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As Search Becomes Too Personal, Social is Less Personal

Is anyone else concerned about far Google is taking its social search strategy?

Google has many irons in the digital media fire these days, but Google, the search engine, is our primary association with the information giant.  That is because Google fought passed AOL, Yahoo, ASK, etc, by continually revising its search algorithm to deliver the most relevant search results.  The level of trust the general public has for the search engine is evident through the consistent majority of the search market share that Google holds.

In February we got the first taste of Google social search capabilities.  Since then we have seen routine developments by Google to make the search engine experience increasingly integrated with social preferences.  The Google +1 button is added to contend with ‘Likes’ and then Google launches  a living breathing social platform project of its own in Google+.  All of these social media implementations and more will certainly play a role in how searchers find information on Google in the future.

This month the search engine continued its social Online Cruise Director role through Google Places updates.  Using information gathered from social media, the improvements will prioritize listings in Google Places based on the searcher’s personal interests and recommendations made by friends.

This increased reliance on social media for search requires users to take their social activity much more seriously to be served useful search results while logged into Google.  If I half-heartedly ‘Liked’ a brand or business a year ago, I may have made a long lasting search commitment to that entity that I wasn’t ready for at that time.  The same is true for casual acquaintances.  Like it or not, their opinions are going to be important to Google through rank, whether or not they are important to me.

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I wonder if this growing social search focus will have any implications for how Google’s relevance is perceived in the future.  Especially since not all search queries performed are appropriate for social integration.  I have heard many people express their intention to make sure they are not logged into Google when they are performing searches to ensure their search results are reliable and not skewed by social engagement.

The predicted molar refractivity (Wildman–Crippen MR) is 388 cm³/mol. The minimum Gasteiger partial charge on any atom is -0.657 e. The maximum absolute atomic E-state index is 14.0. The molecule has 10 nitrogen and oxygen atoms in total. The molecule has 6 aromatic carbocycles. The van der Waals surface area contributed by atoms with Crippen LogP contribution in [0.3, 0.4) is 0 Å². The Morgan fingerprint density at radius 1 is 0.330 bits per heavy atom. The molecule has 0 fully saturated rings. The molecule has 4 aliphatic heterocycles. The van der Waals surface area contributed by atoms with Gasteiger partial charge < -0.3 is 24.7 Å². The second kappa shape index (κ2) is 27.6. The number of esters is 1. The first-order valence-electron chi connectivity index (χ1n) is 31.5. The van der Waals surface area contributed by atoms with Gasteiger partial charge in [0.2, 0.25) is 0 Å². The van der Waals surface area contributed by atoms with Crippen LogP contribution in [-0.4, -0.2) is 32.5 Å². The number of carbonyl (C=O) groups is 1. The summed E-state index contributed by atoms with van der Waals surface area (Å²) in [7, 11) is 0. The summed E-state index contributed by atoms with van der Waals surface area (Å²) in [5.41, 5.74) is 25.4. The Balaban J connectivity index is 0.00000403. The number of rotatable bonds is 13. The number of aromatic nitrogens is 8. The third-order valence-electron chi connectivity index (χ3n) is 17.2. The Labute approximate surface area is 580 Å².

Google indicates in its recent announcement regarding the Google Places update that the changes are based on the “loud and clear” feedback Google has received about how friends’ reviews will allow search engine users to find the places that are the best fit for what they are looking for.  Although a search engine supplying recommendations and comments of known acquaintances certainly makes it easier to get that information, it appears that the newest social development will inevitably lead us another step farther away from actually participating in our online social world.  Keeping up with friends primarily through social platforms like Facebook is arguably driving more distance between social interactions.  The depth to friendships will likely lessen the more it becomes the norm to share important milestones solely through status updates and wall photos.  “No need to make the time to see Sally and Bob’s baby boy because they posted an album last night .”  With the new developments for Google Places we now don’t even have to reach out to our social contacts for recommendations.  We can just get their feedback through the Google search engine, thereby limiting future exchanges within our social community.

The integration of the worlds of social and search are technologically fascinating, and will often be a great help for certain search queries, but I think there is a significant possibility that making social a dominant part of search is a giant step back for information discovery.

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